- "Legislative liaison" activities, such as attending hearings and analyzing the effects of legislation, when done in support of or in "knowing preparation" for a lobbying activity.
- Any attempt to influence elections, referenda, initiatives or similar procedures as well as contributions to influence the outcome of elections.
Nonprofits may NOT receive grants from private organizations specifically for lobbying; however, general grant money CAN be used for lobbying. Community foundations' money for lobbying is also okay.
How much lobbying can you legally do?
If you are an informal organization with no legal status:
The bottom line is -- a lot. Since lobbying limits are on money, if you are an informal organization without any money, that does not have certain tax-exempt status, you can essentially do as much as you want. That is, if you have no tax-exempt or other special status that involves public money or sponsorship, you ought to be able to do whatever you want as long as it's legal. If you're paying a lobbyist (even if you are doing so as a private citizen), he has to register as such, for instance, and you obviously can't bribe anyone.
If you are a 501(c)(3) organization:
Since being a designated 501(c)(3) organization gives you special tax status (and thus, special governmental status), lobbying must be "insubstantial." Now, what this means is not perfectly clear; courts have had varying opinions on just what "insubstantial " means in the past. However, limiting lobbying to about 5 percent of your organization's annual budget is usually said to be safe.
There is a loophole, however. As a 501(c)(3) organization, you can "elect" to spend more money on lobbying activity. An organization "elects" by having your Board vote to do so, and then completing and mailing IRS Form 5768. Specifically this allows your organization to spend:
- 20 percent of your first $500,000
- 15 percent of second $500,000
- And so on; you may spend up to a total of one million dollars on your lobbying activities
- However, only 25 percent of this may be spent on "grassroots" lobbying.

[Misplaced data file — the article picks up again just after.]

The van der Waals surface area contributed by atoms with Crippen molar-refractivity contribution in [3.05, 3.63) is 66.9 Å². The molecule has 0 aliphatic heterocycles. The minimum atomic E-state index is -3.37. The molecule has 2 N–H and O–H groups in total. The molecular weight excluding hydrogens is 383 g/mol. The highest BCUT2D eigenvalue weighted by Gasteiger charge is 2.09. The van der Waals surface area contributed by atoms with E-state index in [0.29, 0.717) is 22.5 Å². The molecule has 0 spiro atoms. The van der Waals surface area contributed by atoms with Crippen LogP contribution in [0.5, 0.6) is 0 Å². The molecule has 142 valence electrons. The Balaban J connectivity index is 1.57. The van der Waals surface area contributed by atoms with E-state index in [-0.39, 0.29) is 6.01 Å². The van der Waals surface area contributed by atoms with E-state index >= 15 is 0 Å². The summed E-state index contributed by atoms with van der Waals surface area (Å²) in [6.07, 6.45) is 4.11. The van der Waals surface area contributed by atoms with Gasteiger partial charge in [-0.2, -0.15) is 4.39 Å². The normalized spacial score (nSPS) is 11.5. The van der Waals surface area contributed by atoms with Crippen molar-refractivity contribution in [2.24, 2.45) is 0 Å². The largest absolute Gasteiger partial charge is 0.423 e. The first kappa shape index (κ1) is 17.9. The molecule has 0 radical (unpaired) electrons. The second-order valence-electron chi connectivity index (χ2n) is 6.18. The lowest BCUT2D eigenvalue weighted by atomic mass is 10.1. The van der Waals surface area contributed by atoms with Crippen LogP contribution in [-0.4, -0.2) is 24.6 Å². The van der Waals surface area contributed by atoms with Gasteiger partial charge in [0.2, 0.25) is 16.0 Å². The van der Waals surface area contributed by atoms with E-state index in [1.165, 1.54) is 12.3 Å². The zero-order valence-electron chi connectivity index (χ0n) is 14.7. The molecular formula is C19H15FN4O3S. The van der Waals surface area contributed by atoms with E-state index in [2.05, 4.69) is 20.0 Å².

If you are a 501(c)(4) organization:
Restrictions are much more lenient. Janne Gallagher writes on the OMBWatch website that "nonprofits exempt under section 501(c)(4)...can engage in some electoral activities, so long as they obey federal and state election laws and electioneering is not their primary activity."
However, contributions to the organization aren't tax-deductible. It's possible to set up a linked organization, through which your 501(c)(3) organization may safely lobby indirectly. For more information on the specifics of 501(c)(4) organizations, you will probably want to consult with legal counsel.
Learning to change policies to offer long term, continuous funding for your organization is hard work. It's not a quick fix or a magic pill. However, over the long run, working with policy makers to get them to see your organization as "necessary" is the best way to secure the long-term sustainability of your organization. Ideally, you are working to make your organization be seen as people see the fire department -- you are funded because not doing so would be unthinkable.
The Advocacy Institute
The Advocacy Institute is a U.S.-based global organization dedicated to strengthening the capacity of political, social and economic justice advocates to influence and change public policy
Charity Lobbying in the Public Interest. Independent Sector.
2040 S Street, NW
Washington, D.C. 20009
(202) 387-5048 phone
(202) 387-5149 fax
Their web site has a lot of very good information educating charities about the important and appropriate role lobbying can play in achieving their missions. You may also contact them to receive a free package of lobbying information that you can use for your organization or other groups with whom you work.
INDEPENDENT SECTOR is a national leadership forum, working to encourage philanthropy, volunteering, not-for-profit initiative and citizen action that helps better serve people and communities.
OMB Watch also has a lot of good information, focusing in five main areas:
- Budget and government performance issues;
- Regulatory and government accountability;
- Information for democracy and community;
- Nonprofit advocacy and other cross-cutting nonprofit issues; and
- Nonprofit policy and technology.
Founded by Ralph Nader in 1971, Public Citizen is the consumer's eyes and ears in Washington. Public Citizen works for safer drugs and medical devices, cleaner and safer energy sources, a cleaner environment, fair trade, and a more open and democratic government.
Altman, D.G, Balcazar, F.E., Fawcett, S.B., Seekins, T., & Young, J.Q. (1994). Public health advocacy: Creating community change to improve health. Stanford, CA: Stanford University Press.